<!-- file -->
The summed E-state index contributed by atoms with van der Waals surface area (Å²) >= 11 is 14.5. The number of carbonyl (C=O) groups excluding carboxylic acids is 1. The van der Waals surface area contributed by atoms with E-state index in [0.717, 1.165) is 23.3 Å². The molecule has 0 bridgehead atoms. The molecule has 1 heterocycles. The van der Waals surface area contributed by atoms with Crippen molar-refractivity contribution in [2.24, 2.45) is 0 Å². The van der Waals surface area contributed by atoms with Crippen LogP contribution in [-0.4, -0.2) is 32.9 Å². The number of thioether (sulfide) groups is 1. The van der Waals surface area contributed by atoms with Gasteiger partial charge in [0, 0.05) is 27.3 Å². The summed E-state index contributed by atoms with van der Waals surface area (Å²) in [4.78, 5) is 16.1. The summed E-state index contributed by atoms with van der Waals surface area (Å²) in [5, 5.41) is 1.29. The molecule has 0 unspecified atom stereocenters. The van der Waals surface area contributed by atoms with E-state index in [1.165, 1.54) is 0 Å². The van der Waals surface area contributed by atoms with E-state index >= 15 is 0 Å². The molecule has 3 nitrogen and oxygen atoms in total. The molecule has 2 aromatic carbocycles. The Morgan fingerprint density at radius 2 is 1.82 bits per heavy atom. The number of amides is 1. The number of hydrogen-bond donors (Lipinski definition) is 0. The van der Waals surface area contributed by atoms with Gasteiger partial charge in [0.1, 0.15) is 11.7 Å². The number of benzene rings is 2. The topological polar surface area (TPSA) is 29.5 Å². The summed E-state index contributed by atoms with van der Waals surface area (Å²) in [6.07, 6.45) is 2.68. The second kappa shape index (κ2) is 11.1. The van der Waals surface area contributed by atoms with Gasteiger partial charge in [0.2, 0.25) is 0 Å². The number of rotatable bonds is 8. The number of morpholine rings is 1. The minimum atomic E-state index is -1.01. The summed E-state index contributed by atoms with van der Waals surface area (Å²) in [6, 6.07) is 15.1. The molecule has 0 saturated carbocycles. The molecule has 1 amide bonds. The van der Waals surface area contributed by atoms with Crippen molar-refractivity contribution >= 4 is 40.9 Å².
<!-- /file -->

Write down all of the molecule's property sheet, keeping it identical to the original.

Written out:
The summed E-state index contributed by atoms with van der Waals surface area (Å²) >= 11 is 14.5. The number of carbonyl (C=O) groups excluding carboxylic acids is 1. The van der Waals surface area contributed by atoms with E-state index in [0.717, 1.165) is 23.3 Å². The molecule has 0 bridgehead atoms. The molecule has 1 heterocycles. The van der Waals surface area contributed by atoms with Crippen molar-refractivity contribution in [2.24, 2.45) is 0 Å². The van der Waals surface area contributed by atoms with Crippen LogP contribution in [-0.4, -0.2) is 32.9 Å². The number of thioether (sulfide) groups is 1. The van der Waals surface area contributed by atoms with Gasteiger partial charge in [0, 0.05) is 27.3 Å². The summed E-state index contributed by atoms with van der Waals surface area (Å²) in [4.78, 5) is 16.1. The summed E-state index contributed by atoms with van der Waals surface area (Å²) in [5, 5.41) is 1.29. The molecule has 0 unspecified atom stereocenters. The van der Waals surface area contributed by atoms with E-state index in [1.165, 1.54) is 0 Å². The van der Waals surface area contributed by atoms with E-state index >= 15 is 0 Å². The molecule has 3 nitrogen and oxygen atoms in total. The molecule has 2 aromatic carbocycles. The Morgan fingerprint density at radius 2 is 1.82 bits per heavy atom. The number of amides is 1. The number of hydrogen-bond donors (Lipinski definition) is 0. The van der Waals surface area contributed by atoms with Gasteiger partial charge in [0.1, 0.15) is 11.7 Å². The number of benzene rings is 2. The topological polar surface area (TPSA) is 29.5 Å². The summed E-state index contributed by atoms with van der Waals surface area (Å²) in [6.07, 6.45) is 2.68. The second kappa shape index (κ2) is 11.1. The van der Waals surface area contributed by atoms with Gasteiger partial charge in [0.2, 0.25) is 0 Å². The number of rotatable bonds is 8. The number of morpholine rings is 1. The minimum atomic E-state index is -1.01. The summed E-state index contributed by atoms with van der Waals surface area (Å²) in [6, 6.07) is 15.1. The molecule has 0 saturated carbocycles. The molecule has 1 amide bonds. The van der Waals surface area contributed by atoms with Crippen molar-refractivity contribution >= 4 is 40.9 Å².